April 29, 2011

Free Friday

No one was arrested this morning, and that was nice.

I spent last night at the community house in East L.A., and rode to Skid Row a couple miles away in the crowded hippie van at 7:20 a.m.

I had butterflies riding in the middle of the back bench seat, and the Irishman next to me said he also felt apprehension.

No one wants to get arrested. You are compelled to. That's how I explain it. Thankfully, I have been compelled to risk arrest in order to make a peaceful protest only a few times in my life.

So when the LAPD didn't show up to arrest anyone for feeding the homeless oatmeal and coffee curbside, as it did earlier in the week, I was happy. And I wasn't the only one.

After an energetic release like that, the rest of the day was especially breezy. I decided to return to the community house, which is an old, run-down Victorian mansion. About 20 people live there. One person is serving time for trespassing at the School of the Americas in Georgia while peacefully protesting U.S. foreign policy in Central America, and is expected to be released in a few weeks.

I've been calling them volunteers and hippie-types, and that's true, but officially they are the Los Angeles Catholic Worker, which was founded in 1969. The soup kitchen and hospitality house operate completely on donations.

I grew up Catholic, but have not been a practicing Catholic for many years and  would have never lived amongst the Workers for most of 2006 and 2007 if the place didn't have a strong history of non-Catholic and non-Christian members. Occasionally, the non-Catholics equal or outnumber the Catholics living in the house, which is always nice, if purely from a subversive perspective. 

Friday morning is chore time, and everyone allegedly finds something to do. When I lived there, I was known as someone who happened to disappear on Friday mornings. When you live with others, they get to know you pretty well, I have found.

But this morning was my first Friday morning at the community house in a while and I actually did some scrubbing. Later in the afternoon most people get together in the cramped third-floor community room for what's called Culture Critique, which can be anything from a documentary to a presentation. On Fridays, there's a little happy hour before dinner, and it was good to be together.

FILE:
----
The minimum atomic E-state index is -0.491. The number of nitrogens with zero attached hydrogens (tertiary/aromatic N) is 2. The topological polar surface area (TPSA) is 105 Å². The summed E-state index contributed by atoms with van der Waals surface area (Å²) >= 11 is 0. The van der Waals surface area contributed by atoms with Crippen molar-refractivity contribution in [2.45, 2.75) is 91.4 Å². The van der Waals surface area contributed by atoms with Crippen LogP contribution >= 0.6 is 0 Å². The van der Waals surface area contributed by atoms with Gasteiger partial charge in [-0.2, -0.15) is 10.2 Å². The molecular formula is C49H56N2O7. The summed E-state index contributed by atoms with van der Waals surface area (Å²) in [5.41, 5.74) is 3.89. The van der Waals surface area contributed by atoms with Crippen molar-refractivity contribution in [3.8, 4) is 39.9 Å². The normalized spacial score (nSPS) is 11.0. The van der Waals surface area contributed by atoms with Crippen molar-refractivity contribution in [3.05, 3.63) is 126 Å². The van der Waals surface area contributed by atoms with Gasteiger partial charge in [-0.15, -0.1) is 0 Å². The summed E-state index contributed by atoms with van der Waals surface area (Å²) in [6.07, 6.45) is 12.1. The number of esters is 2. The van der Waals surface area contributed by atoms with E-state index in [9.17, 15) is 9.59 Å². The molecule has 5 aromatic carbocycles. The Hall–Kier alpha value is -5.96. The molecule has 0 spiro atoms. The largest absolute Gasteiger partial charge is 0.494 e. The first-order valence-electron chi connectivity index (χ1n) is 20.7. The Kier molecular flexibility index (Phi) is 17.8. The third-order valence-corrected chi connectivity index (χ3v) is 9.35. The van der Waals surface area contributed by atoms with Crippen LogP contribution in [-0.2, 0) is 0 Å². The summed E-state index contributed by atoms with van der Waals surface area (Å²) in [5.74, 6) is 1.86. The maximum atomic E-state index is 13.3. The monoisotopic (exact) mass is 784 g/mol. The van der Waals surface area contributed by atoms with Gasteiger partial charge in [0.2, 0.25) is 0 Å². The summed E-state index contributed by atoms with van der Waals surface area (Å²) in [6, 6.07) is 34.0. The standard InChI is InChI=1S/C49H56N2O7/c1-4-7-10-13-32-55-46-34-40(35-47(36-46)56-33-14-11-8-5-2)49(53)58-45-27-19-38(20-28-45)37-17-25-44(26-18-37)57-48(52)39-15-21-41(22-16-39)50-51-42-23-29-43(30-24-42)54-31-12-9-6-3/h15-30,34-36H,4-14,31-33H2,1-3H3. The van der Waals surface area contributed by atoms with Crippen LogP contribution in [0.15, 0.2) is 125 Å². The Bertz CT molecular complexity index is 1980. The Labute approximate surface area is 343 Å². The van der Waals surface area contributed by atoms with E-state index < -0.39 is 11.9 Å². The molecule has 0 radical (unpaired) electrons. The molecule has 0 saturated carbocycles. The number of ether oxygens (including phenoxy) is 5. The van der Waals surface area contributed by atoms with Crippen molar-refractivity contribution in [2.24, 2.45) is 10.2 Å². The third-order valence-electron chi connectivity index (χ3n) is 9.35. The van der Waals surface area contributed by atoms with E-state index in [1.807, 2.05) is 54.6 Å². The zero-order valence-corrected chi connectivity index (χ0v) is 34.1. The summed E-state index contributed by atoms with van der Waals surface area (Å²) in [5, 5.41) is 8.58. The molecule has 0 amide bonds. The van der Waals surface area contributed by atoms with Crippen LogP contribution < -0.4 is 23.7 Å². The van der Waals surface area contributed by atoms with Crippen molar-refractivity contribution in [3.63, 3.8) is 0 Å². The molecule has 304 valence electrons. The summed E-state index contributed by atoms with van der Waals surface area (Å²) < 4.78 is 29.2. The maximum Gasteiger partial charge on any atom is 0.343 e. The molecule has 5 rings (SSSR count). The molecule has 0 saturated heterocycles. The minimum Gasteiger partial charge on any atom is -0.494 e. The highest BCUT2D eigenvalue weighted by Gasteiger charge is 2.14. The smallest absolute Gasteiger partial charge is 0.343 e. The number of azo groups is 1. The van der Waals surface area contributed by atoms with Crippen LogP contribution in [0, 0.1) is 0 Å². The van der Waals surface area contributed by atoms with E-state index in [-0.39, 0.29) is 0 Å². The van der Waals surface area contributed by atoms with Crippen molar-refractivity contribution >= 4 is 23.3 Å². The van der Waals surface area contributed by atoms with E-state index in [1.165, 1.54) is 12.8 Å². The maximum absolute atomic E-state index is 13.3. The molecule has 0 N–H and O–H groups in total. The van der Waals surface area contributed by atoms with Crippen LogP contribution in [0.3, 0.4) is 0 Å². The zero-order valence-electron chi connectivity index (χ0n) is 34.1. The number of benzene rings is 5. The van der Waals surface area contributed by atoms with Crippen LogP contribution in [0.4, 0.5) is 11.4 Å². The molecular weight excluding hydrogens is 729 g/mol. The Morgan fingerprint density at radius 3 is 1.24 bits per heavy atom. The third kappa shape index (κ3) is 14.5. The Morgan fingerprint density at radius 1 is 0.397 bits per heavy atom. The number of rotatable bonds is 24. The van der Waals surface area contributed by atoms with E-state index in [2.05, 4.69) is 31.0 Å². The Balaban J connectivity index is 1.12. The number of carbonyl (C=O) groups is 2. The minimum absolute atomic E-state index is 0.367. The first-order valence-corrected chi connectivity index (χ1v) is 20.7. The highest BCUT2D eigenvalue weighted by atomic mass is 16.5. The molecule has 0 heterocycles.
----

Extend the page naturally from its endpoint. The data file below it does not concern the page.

Living in-community can be fun, especially on a Friday when no one was arrested.




This is Part 2 of the city's effort to criminalize feeding the homeless in Skid Row. Here's Part 3.

12 comments:

Ocean Girl said...

I always liked LA because of the colours that I experienced in that city. And now I have more than just a glimpse of one community that then I just looked through the window of my moving car.

Ed, I have told myself that if you ever returned, I would like you to read my USA, USA (just two posts behind ZoneOut). Not for anything but to share with you that I could write as beautiful too :)

Brian Miller said...

this speaks to me on a certain level...i have wanted to be part of a tribal community like this at times, one dedicated to helping the less fortunate all the better...gla dno one got arrested...and chuckled a bit at disappearing at chore time....not much changes since we were kids eh? lol

Su-sieee! Mac said...

It really is a shame that helping others could possibly lead to arrest. I'm glad you all weren't.

Claudia said...

he-he my son has the habit of disappearing at chore times as well..
sounds you found a place worth investing yourself which is great ed and i'm also glad no one got arrested

oh - i moved my blog today...new address is..
http://jaywalkingthemoon.wordpress.com/

Lydia K said...

Glad no one was arrested. That would be a crime in itself, arrested for helping others. How sad that it's a common thing in the world we live in.
Good to see you too, Ed. Thanks for stopping by and I look forward to your post on the 16th!

The Empress said...

Happy no arrests.

And there is nothing like community to have you feeling as if you are an essential part to life.

The more you do, the more you realize all there is to do.

With each door you open, you find others that need to be opened.

So much.

And, then, you think, how can there be SO MANY that do NOTHING.

The Words Crafter said...

Like everyone else, I'm glad no one was arrested. I can't imagine living communally....you amaze me with your ability to adapt and be and experience. Wow.

ladyfi said...

What a wonderful contribution you are making! And so glad you didn't get arrested.

Good to see you around. Be well.

Wine and Words said...

Yo, Shutter Bug! Glad you didn't wind up in the slammer. Would have made a great first page article though and no doubt the outrage would spread. You've had me thiking about solutions since the last point. Sadly, I've come up with scratch.

Deidra said...

We were made for community, I think. "When you live with others, they get to know you pretty well, I have found." I like that. And I wonder if it isn't just about living with people. I wonder if it's also about letting people get to know you pretty well?

Phoenix said...

Loved this follow up to your last post. Incredible, your stories and your experiences. I feel lucky that I get to read about them. :)

She Writes said...

I sooo want to do some community activism type things and am overwhelmed with lack of time and not sure where I would start. Homeless just outside my door. wanna think of something they need that I can actually do.

It is amazing what people can be arrested for. No?